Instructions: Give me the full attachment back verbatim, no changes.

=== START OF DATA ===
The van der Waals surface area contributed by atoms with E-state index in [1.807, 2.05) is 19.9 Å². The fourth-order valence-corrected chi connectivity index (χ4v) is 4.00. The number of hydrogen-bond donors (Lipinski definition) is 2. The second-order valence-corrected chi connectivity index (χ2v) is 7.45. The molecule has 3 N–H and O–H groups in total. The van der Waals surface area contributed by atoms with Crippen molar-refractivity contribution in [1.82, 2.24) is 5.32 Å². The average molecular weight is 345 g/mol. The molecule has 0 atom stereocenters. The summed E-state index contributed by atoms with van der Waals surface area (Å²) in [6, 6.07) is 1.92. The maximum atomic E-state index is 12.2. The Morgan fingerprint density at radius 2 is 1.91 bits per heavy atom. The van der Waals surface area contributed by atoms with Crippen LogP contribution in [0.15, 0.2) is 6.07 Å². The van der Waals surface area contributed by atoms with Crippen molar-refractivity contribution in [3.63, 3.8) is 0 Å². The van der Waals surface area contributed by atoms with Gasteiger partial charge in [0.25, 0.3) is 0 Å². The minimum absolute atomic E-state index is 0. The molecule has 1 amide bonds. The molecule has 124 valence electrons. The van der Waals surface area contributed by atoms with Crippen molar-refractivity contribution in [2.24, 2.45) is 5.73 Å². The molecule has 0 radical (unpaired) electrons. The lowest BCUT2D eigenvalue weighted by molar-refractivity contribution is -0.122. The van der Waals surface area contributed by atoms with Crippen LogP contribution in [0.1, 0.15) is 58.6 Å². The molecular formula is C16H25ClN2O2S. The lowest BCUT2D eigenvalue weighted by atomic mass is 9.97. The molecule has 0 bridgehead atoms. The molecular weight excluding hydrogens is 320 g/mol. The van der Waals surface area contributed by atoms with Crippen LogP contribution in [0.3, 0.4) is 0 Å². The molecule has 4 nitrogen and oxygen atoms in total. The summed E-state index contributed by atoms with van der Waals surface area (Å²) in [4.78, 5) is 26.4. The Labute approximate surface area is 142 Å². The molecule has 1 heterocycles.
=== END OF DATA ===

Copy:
The van der Waals surface area contributed by atoms with E-state index in [1.807, 2.05) is 19.9 Å². The fourth-order valence-corrected chi connectivity index (χ4v) is 4.00. The number of hydrogen-bond donors (Lipinski definition) is 2. The second-order valence-corrected chi connectivity index (χ2v) is 7.45. The molecule has 3 N–H and O–H groups in total. The van der Waals surface area contributed by atoms with Crippen molar-refractivity contribution in [1.82, 2.24) is 5.32 Å². The average molecular weight is 345 g/mol. The molecule has 0 atom stereocenters. The summed E-state index contributed by atoms with van der Waals surface area (Å²) in [6, 6.07) is 1.92. The maximum atomic E-state index is 12.2. The Morgan fingerprint density at radius 2 is 1.91 bits per heavy atom. The van der Waals surface area contributed by atoms with Crippen LogP contribution in [0.15, 0.2) is 6.07 Å². The van der Waals surface area contributed by atoms with Crippen molar-refractivity contribution in [3.63, 3.8) is 0 Å². The van der Waals surface area contributed by atoms with Gasteiger partial charge in [0.25, 0.3) is 0 Å². The minimum absolute atomic E-state index is 0. The molecule has 1 amide bonds. The molecule has 124 valence electrons. The van der Waals surface area contributed by atoms with Crippen molar-refractivity contribution in [2.24, 2.45) is 5.73 Å². The molecule has 0 radical (unpaired) electrons. The lowest BCUT2D eigenvalue weighted by molar-refractivity contribution is -0.122. The van der Waals surface area contributed by atoms with Crippen LogP contribution in [0.1, 0.15) is 58.6 Å². The molecular formula is C16H25ClN2O2S. The lowest BCUT2D eigenvalue weighted by atomic mass is 9.97. The molecule has 0 bridgehead atoms. The molecular weight excluding hydrogens is 320 g/mol. The van der Waals surface area contributed by atoms with Crippen LogP contribution in [0.3, 0.4) is 0 Å². The molecule has 4 nitrogen and oxygen atoms in total. The summed E-state index contributed by atoms with van der Waals surface area (Å²) in [4.78, 5) is 26.4. The Labute approximate surface area is 142 Å². The molecule has 1 heterocycles.